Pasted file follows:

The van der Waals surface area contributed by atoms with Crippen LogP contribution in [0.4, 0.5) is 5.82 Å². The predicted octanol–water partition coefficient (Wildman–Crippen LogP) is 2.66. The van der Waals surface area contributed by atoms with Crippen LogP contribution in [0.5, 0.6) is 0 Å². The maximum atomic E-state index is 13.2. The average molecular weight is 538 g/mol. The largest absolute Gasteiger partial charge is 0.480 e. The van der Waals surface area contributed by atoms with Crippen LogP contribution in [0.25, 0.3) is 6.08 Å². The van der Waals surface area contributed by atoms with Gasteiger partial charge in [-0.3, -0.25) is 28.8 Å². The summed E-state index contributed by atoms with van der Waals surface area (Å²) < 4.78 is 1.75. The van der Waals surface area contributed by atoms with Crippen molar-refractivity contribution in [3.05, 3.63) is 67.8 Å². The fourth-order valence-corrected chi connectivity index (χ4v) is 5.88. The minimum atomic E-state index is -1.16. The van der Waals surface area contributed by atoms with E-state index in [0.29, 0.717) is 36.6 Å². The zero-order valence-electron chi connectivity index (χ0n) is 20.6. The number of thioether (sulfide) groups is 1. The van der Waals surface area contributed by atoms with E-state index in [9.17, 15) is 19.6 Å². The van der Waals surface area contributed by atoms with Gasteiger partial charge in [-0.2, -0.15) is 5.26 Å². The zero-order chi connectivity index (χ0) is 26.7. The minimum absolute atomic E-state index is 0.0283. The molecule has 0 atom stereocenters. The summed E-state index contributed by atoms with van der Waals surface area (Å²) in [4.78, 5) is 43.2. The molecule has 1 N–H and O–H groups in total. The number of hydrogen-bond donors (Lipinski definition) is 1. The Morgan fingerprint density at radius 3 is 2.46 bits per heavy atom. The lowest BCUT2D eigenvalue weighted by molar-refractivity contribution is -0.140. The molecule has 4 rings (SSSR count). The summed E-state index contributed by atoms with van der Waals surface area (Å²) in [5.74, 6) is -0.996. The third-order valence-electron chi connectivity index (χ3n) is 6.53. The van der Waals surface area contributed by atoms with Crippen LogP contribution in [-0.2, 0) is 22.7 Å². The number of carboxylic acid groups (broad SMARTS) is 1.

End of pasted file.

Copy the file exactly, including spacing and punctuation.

The van der Waals surface area contributed by atoms with Crippen LogP contribution in [0.4, 0.5) is 5.82 Å². The predicted octanol–water partition coefficient (Wildman–Crippen LogP) is 2.66. The van der Waals surface area contributed by atoms with Crippen LogP contribution in [0.5, 0.6) is 0 Å². The maximum atomic E-state index is 13.2. The average molecular weight is 538 g/mol. The largest absolute Gasteiger partial charge is 0.480 e. The van der Waals surface area contributed by atoms with Crippen LogP contribution in [0.25, 0.3) is 6.08 Å². The van der Waals surface area contributed by atoms with Gasteiger partial charge in [-0.3, -0.25) is 28.8 Å². The summed E-state index contributed by atoms with van der Waals surface area (Å²) < 4.78 is 1.75. The van der Waals surface area contributed by atoms with Crippen molar-refractivity contribution in [3.05, 3.63) is 67.8 Å². The fourth-order valence-corrected chi connectivity index (χ4v) is 5.88. The minimum atomic E-state index is -1.16. The van der Waals surface area contributed by atoms with E-state index in [0.29, 0.717) is 36.6 Å². The zero-order valence-electron chi connectivity index (χ0n) is 20.6. The number of thioether (sulfide) groups is 1. The van der Waals surface area contributed by atoms with E-state index in [9.17, 15) is 19.6 Å². The van der Waals surface area contributed by atoms with Gasteiger partial charge in [-0.2, -0.15) is 5.26 Å². The zero-order chi connectivity index (χ0) is 26.7. The minimum absolute atomic E-state index is 0.0283. The molecule has 0 atom stereocenters. The summed E-state index contributed by atoms with van der Waals surface area (Å²) in [4.78, 5) is 43.2. The molecule has 1 N–H and O–H groups in total. The number of hydrogen-bond donors (Lipinski definition) is 1. The Morgan fingerprint density at radius 3 is 2.46 bits per heavy atom. The lowest BCUT2D eigenvalue weighted by molar-refractivity contribution is -0.140. The molecule has 4 rings (SSSR count). The summed E-state index contributed by atoms with van der Waals surface area (Å²) in [5.74, 6) is -0.996. The third-order valence-electron chi connectivity index (χ3n) is 6.53. The van der Waals surface area contributed by atoms with Crippen LogP contribution in [-0.2, 0) is 22.7 Å². The number of carboxylic acid groups (broad SMARTS) is 1.